Glowing clouds of gas and dust surround the three stars of Orion's Belt in this long-exposure photograph of the region. From left, the stars of the belt are Alnitak, Alnilam, and Mintaka. All three are supergiant stars that will explode as supernovae. The nebulosity around the stars includes the Horsehead Nebula, a dark notch in the red cloud close to the lower left of Alnitak. [Rogelio Bernal Andreo/Wikimedia]
You are here
Being a member of a popular group can make you famous — just not as yourself. Consider three stars at the center of Orion the hunter. They’re some of the biggest, brightest stars in the galaxy. Yet almost no one pays attention to them as individuals. Instead, we think of them as a group: Orion’s Belt.
Orion is in the eastern sky at nightfall. The belt points straight up from the horizon, with Orion’s other bright stars arrayed to its left and right.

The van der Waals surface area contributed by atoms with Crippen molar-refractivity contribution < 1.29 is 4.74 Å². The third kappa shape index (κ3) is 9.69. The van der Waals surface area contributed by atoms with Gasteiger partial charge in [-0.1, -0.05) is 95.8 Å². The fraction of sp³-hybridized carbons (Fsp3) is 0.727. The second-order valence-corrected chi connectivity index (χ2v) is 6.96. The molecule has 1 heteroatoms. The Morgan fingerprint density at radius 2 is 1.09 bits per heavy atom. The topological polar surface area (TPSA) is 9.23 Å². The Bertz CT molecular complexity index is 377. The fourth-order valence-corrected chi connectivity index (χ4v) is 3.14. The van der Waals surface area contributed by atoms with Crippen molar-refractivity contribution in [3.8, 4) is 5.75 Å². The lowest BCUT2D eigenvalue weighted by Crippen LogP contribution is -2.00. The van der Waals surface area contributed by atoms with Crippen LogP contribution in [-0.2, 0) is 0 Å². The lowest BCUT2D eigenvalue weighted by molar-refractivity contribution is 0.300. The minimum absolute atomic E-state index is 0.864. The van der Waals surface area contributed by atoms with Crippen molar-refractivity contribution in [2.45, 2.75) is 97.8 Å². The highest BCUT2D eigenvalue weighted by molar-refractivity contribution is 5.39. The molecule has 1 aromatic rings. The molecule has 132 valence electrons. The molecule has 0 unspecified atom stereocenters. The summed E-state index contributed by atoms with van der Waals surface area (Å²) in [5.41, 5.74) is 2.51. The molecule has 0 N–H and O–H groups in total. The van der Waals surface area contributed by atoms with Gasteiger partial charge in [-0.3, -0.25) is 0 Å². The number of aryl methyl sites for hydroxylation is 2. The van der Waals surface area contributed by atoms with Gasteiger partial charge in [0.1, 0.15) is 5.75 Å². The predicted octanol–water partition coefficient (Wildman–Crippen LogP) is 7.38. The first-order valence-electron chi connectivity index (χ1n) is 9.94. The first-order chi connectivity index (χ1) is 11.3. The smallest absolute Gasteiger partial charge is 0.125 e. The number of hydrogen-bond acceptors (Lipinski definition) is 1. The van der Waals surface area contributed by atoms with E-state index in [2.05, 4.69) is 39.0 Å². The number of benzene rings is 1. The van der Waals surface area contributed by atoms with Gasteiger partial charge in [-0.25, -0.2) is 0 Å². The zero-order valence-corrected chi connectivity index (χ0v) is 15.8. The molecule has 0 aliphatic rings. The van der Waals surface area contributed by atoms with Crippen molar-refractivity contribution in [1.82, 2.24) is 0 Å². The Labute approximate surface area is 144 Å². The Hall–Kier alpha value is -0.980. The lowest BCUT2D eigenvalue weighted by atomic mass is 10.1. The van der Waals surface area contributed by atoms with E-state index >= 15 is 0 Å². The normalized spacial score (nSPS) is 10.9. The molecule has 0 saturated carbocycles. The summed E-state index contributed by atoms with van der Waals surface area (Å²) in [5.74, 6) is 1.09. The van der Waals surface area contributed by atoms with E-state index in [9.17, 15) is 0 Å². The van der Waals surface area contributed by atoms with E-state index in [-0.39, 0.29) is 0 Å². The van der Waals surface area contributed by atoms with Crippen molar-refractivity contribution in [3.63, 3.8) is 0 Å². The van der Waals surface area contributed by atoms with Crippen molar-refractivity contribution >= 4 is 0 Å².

From top to bottom, the stars of the belt are Mintaka, Alnilam, and Alnitak. The names are from ancient Arabic. Mintaka and Alnitak refer to the “Belt of the Great One” — a giant figure whose origin is unknown. Alnilam refers to an alternate name for the belt — the “string of pearls.”
There’s no doubt that these stars are among the most impressive jewels in the entire Milky Way.
Alnitak is a binary. It consists of two supergiant stars, which are much bigger and heavier than the Sun, and tens of thousands of times brighter. And Mintaka appears to consist of at least four stars, all of which are among the biggest and brightest in the galaxy.
The stars in the Belt are all much younger than the Sun — only a few million years old, compared to a few billion years for the Sun. Even so, they’re closer to the ends of their lives. They’re burning through their nuclear fuel in a hurry, and will expire soon — perhaps by blasting themselves to bits.
We’ll talk about an Orion’s Belt here on Earth tomorrow.
Script by Damond Benningfield